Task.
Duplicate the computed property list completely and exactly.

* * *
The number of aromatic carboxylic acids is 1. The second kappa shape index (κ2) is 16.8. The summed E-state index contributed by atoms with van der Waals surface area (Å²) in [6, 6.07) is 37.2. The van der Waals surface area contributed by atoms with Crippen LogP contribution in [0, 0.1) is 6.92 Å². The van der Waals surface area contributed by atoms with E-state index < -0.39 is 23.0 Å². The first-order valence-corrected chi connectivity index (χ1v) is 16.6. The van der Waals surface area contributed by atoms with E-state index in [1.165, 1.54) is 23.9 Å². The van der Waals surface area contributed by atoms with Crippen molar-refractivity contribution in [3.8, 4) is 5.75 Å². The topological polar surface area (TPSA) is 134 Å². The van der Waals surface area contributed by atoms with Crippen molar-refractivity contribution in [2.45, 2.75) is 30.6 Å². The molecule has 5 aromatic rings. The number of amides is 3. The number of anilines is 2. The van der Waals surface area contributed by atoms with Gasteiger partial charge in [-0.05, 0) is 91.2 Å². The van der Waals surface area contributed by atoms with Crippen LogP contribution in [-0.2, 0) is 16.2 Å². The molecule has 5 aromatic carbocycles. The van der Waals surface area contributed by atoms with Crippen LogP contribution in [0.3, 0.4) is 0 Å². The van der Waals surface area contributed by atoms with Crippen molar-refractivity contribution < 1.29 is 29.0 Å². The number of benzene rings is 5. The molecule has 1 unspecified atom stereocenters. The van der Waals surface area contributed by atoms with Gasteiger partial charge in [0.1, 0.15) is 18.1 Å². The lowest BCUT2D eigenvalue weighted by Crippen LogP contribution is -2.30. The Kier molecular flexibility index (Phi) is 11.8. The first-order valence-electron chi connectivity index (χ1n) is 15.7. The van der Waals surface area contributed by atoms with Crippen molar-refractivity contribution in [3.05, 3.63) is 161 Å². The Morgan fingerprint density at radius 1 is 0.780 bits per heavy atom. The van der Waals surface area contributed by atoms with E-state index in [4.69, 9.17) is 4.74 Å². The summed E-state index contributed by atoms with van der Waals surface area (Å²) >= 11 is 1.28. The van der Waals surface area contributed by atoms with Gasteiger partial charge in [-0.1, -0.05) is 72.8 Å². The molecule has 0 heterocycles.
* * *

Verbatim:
The number of aromatic carboxylic acids is 1. The second kappa shape index (κ2) is 16.8. The summed E-state index contributed by atoms with van der Waals surface area (Å²) in [6, 6.07) is 37.2. The van der Waals surface area contributed by atoms with Crippen LogP contribution in [0, 0.1) is 6.92 Å². The van der Waals surface area contributed by atoms with E-state index < -0.39 is 23.0 Å². The first-order valence-corrected chi connectivity index (χ1v) is 16.6. The van der Waals surface area contributed by atoms with E-state index in [1.165, 1.54) is 23.9 Å². The van der Waals surface area contributed by atoms with Crippen molar-refractivity contribution in [3.8, 4) is 5.75 Å². The topological polar surface area (TPSA) is 134 Å². The van der Waals surface area contributed by atoms with Crippen molar-refractivity contribution in [2.45, 2.75) is 30.6 Å². The molecule has 5 aromatic rings. The number of amides is 3. The number of anilines is 2. The van der Waals surface area contributed by atoms with Gasteiger partial charge in [-0.05, 0) is 91.2 Å². The van der Waals surface area contributed by atoms with Crippen LogP contribution in [-0.2, 0) is 16.2 Å². The molecule has 5 aromatic carbocycles. The van der Waals surface area contributed by atoms with Crippen LogP contribution in [0.3, 0.4) is 0 Å². The van der Waals surface area contributed by atoms with Crippen molar-refractivity contribution < 1.29 is 29.0 Å². The number of benzene rings is 5. The molecule has 1 unspecified atom stereocenters. The van der Waals surface area contributed by atoms with Gasteiger partial charge in [0.1, 0.15) is 18.1 Å². The lowest BCUT2D eigenvalue weighted by Crippen LogP contribution is -2.30. The Kier molecular flexibility index (Phi) is 11.8. The first-order valence-electron chi connectivity index (χ1n) is 15.7. The van der Waals surface area contributed by atoms with Crippen molar-refractivity contribution in [3.05, 3.63) is 161 Å². The Morgan fingerprint density at radius 1 is 0.780 bits per heavy atom. The van der Waals surface area contributed by atoms with E-state index in [4.69, 9.17) is 4.74 Å². The summed E-state index contributed by atoms with van der Waals surface area (Å²) >= 11 is 1.28. The van der Waals surface area contributed by atoms with Gasteiger partial charge in [-0.1, -0.05) is 72.8 Å². The molecule has 0 heterocycles.